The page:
*etc*). The IP encompassed in the work is modified because someone does
some *work* on it. And because the relationships are a directed graph, you
can tell the difference between a translation of an abridgement and an
abridgement of a translation. Of course, somewhere in the graph of works is
‘the original’ which is not derived from any other work, a kind of
'ur-work' on which the others are all directly or indirectly based – *Män
som hattar kvinnor* in a graph that also contains * The girl with the
dragon tattoo, Les Hommes qui n'aimaient pas les femmes *and *Verblendung –
*but they are a group of related peers, rather than the ur-work having any
special position in the graph.

In practical terms, <indecs> is used as the underlying basis for metadata
standards like ONIX (books, e-books), EIDR (films and TV), DDEX (recorded
music), and for the DOI framework and the ISTC identifier.


Graham Bell
Executive Director, EDItEUR

Tel: +44 20 7503 6418

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On 24 Jan 2017, at 15:22, Denenberg, Ray <[log in to unmask]> wrote:

The question, I think, comes down to this:  If there is a Work, in a given
language – English for example -   and that work gets translated into a
different language – French, for example;  are the English and French
versions a single Work or separate Works.  (Is this a reasonable
reformulation of the question?)

They are two different Works. They can be related to each another via
property bf:hasTranslation, and its inverse, bf:translationOf.   So for
example English is the original language of Guns of August and there is a
French translation:


                             a                             bf:Work ;

                            hasTranslation        <> .



        a                             bf:Work ;

      isTranslationOf        <> .

I was hoping to come up with a real-life BIBFRAME example from our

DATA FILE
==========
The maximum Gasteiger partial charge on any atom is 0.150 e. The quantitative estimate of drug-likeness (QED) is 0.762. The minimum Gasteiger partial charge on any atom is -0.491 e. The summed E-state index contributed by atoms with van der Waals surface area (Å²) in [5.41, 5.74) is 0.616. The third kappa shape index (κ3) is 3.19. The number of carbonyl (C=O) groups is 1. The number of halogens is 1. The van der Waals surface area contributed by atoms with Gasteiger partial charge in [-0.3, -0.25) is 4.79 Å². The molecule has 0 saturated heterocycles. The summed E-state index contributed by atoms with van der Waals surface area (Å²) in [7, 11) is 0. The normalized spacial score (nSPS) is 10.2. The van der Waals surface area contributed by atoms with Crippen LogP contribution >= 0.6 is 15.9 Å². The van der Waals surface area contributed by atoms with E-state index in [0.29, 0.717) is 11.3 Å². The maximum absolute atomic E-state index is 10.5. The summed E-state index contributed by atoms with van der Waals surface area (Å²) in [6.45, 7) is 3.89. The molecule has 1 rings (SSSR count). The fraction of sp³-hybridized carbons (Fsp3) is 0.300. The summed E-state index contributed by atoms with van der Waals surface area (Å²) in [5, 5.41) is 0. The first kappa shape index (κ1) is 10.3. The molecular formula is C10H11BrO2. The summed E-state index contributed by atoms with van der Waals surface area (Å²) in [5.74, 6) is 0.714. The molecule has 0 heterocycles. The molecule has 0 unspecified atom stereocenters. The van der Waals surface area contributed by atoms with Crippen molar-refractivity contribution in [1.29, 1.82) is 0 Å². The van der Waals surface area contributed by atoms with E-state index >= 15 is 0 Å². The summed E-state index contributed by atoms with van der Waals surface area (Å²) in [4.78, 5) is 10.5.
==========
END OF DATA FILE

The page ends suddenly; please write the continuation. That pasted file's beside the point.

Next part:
conversion, but unfortunately this idea doesn’t work well based on marc
records, because although the marc record may tell you that there is a
French translation, it doesn’t tell you where it is, and some sort of
matching algorithm has to come into play.   We haven’t quite gotten that
far yet, which is why I cannot produce a real example yet.

However, as a placeholder, say you have the English (original) and you
simply want to express that there is a French translation (but you don’t
yet know where):


                             a                             bf:Work ;

                            hasTranslation        [rdfs:label “French
translation”  ] .

Please note that I have only considered the simple case where there is an
original, and a translation of the original.   There are possible
complicating factors:  There may not be one single “original” language; or
there may be, but a particular translation isn’t translated directly from
the original but rather from an intermediate translation.   I don’t have
answers to these situations.


*From:* Bibliographic Framework Transition Initiative Forum [
mailto:[log in to unmask] <[log in to unmask]>] *On Behalf Of
*[log in to unmask]
*Sent:* Monday, January 16, 2017 8:26 AM
*To:* [log in to unmask]
*Subject:* [BIBFRAME] Work record(s) that have Instances with more than one

Which of the following is valid (either, both…)?

·         If a Work has 2 Instances with different languages then there can
be one Work record with 2 Instances and both languages should be in the
Work record

·         If there are 2 Instances with different languages then there must
be 2 Work records each with one Instance.

Shlomo Sanders


Tel: +972-2-6499356

Mobile: +972-54-5246298

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Karen [log in to unmask]
m: +1-510-435-8234
skype: kcoylenet/+1-510-984-3600